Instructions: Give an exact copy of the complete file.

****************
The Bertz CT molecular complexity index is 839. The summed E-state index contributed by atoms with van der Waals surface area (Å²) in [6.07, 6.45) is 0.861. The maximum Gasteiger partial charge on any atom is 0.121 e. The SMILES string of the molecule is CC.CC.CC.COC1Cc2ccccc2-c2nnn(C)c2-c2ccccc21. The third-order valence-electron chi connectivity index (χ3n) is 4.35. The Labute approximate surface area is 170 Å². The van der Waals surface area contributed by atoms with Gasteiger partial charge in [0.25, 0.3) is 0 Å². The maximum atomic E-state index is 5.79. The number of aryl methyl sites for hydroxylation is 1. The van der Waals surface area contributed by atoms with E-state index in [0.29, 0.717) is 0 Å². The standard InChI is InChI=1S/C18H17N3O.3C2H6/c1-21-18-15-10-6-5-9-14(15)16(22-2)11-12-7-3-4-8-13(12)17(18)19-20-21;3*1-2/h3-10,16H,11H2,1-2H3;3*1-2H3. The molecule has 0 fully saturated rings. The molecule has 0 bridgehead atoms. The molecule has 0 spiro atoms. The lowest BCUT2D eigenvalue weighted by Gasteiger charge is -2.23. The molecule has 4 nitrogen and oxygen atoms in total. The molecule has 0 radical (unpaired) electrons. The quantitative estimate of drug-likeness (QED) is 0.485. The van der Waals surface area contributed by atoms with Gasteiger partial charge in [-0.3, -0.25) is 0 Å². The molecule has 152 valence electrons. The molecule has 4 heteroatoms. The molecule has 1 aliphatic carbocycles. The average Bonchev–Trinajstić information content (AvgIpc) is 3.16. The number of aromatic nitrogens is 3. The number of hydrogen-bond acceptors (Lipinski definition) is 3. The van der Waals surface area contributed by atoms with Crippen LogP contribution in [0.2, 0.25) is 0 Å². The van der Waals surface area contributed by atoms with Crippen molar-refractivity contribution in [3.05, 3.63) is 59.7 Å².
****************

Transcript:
The Bertz CT molecular complexity index is 839. The summed E-state index contributed by atoms with van der Waals surface area (Å²) in [6.07, 6.45) is 0.861. The maximum Gasteiger partial charge on any atom is 0.121 e. The SMILES string of the molecule is CC.CC.CC.COC1Cc2ccccc2-c2nnn(C)c2-c2ccccc21. The third-order valence-electron chi connectivity index (χ3n) is 4.35. The Labute approximate surface area is 170 Å². The van der Waals surface area contributed by atoms with Gasteiger partial charge in [0.25, 0.3) is 0 Å². The maximum atomic E-state index is 5.79. The number of aryl methyl sites for hydroxylation is 1. The van der Waals surface area contributed by atoms with E-state index in [0.29, 0.717) is 0 Å². The standard InChI is InChI=1S/C18H17N3O.3C2H6/c1-21-18-15-10-6-5-9-14(15)16(22-2)11-12-7-3-4-8-13(12)17(18)19-20-21;3*1-2/h3-10,16H,11H2,1-2H3;3*1-2H3. The molecule has 0 fully saturated rings. The molecule has 0 bridgehead atoms. The molecule has 0 spiro atoms. The lowest BCUT2D eigenvalue weighted by Gasteiger charge is -2.23. The molecule has 4 nitrogen and oxygen atoms in total. The molecule has 0 radical (unpaired) electrons. The quantitative estimate of drug-likeness (QED) is 0.485. The van der Waals surface area contributed by atoms with Gasteiger partial charge in [-0.3, -0.25) is 0 Å². The molecule has 152 valence electrons. The molecule has 4 heteroatoms. The molecule has 1 aliphatic carbocycles. The average Bonchev–Trinajstić information content (AvgIpc) is 3.16. The number of aromatic nitrogens is 3. The number of hydrogen-bond acceptors (Lipinski definition) is 3. The van der Waals surface area contributed by atoms with Crippen LogP contribution in [0.2, 0.25) is 0 Å². The van der Waals surface area contributed by atoms with Crippen molar-refractivity contribution in [3.05, 3.63) is 59.7 Å².